Friday, November 14, 2014
The Norton Simon Museum is asking the U.S. Supreme Court to review what its attorneys call a "profoundly misguided decision" by a federal appeals court that has kept alive a lawsuit aimed at wresting away ownership of two of the Pasadena museum's most prized holdings: paired depictions of Adam and Eve by the German Renaissance painter Lucas Cranach the Elder.
The nearly 500-year-old paintings are believed to have been stolen by the Nazis in 1940 from Jacques Goudstikker, a Dutch-Jewish art dealer. His daughter-in-law, Marei Von Saher, sued the museum for their return, in a case that has lasted more than seven years. In June, in a 2-1 ruling, the U.S. 9th Circuit Court of Appeals resurrected Von Saher's case against the museum after it had been dismissed by a federal judge in Los Angeles.
The petition the museum sent this week to the Supreme Court urges it to take up the case because, it contends, the 9th Circuit ruling conflicts with legal principles already upheld by the Supreme Court, and could open the door for other cases that would improperly try to second-guess U.S. foreign policy outcomes.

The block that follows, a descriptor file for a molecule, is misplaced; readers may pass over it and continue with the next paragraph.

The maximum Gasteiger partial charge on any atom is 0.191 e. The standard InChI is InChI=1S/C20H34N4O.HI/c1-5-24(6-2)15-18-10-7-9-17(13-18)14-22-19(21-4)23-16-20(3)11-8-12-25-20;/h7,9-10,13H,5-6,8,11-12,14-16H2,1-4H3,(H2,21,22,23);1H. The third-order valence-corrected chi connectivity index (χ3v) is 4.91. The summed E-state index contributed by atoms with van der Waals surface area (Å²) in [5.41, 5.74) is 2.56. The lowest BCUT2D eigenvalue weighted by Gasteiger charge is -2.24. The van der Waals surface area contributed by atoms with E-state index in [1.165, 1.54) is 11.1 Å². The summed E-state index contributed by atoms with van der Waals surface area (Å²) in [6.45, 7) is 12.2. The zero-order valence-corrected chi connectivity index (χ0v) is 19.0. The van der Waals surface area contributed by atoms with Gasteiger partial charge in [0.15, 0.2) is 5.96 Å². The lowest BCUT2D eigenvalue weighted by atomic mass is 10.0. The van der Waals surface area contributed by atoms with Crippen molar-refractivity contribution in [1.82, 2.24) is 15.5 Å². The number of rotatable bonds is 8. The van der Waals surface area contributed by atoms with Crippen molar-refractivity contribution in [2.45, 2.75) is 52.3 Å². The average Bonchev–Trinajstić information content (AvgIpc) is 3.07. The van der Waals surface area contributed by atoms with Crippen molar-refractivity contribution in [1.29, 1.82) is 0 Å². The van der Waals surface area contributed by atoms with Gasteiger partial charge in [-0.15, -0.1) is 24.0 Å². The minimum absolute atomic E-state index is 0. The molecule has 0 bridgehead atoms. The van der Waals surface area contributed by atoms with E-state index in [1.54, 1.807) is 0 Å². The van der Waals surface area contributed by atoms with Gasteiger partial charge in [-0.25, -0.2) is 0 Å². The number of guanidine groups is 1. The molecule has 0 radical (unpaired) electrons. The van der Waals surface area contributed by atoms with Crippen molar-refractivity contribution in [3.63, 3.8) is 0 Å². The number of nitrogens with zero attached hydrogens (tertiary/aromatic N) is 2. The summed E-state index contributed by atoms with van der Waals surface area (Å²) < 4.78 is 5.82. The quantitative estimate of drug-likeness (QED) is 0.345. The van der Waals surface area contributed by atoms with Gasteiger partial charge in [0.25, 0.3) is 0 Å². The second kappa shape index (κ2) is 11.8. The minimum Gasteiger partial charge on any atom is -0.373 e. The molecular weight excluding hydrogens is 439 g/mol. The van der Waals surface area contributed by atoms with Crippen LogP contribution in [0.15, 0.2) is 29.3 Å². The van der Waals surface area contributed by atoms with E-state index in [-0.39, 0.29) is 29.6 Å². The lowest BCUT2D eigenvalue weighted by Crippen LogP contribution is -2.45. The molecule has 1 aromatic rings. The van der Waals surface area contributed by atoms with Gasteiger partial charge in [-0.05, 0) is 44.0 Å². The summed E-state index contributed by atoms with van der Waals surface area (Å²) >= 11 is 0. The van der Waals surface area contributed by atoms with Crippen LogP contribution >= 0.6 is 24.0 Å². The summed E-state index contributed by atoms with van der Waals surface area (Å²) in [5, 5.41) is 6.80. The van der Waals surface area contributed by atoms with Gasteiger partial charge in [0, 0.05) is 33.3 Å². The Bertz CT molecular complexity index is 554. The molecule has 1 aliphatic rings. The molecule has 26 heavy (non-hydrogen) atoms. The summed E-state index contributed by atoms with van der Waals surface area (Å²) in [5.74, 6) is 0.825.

[...] The foreign policy question at issue in Von Saher vs. Norton Simon stems from the post-World War II U.S. policy known as "external restitution," in which Nazi-looted artworks recovered by American forces were sent back to the countries where they had been stolen. It was left to the postwar governments of the formerly Nazi-controlled nations to invite claims to looted art and judge whether they were valid. The argument is now over whether the Dutch government's handling of the Goudstikker family's claim to "Adam" and "Eve" satisfied the requirements of the external restitution policy.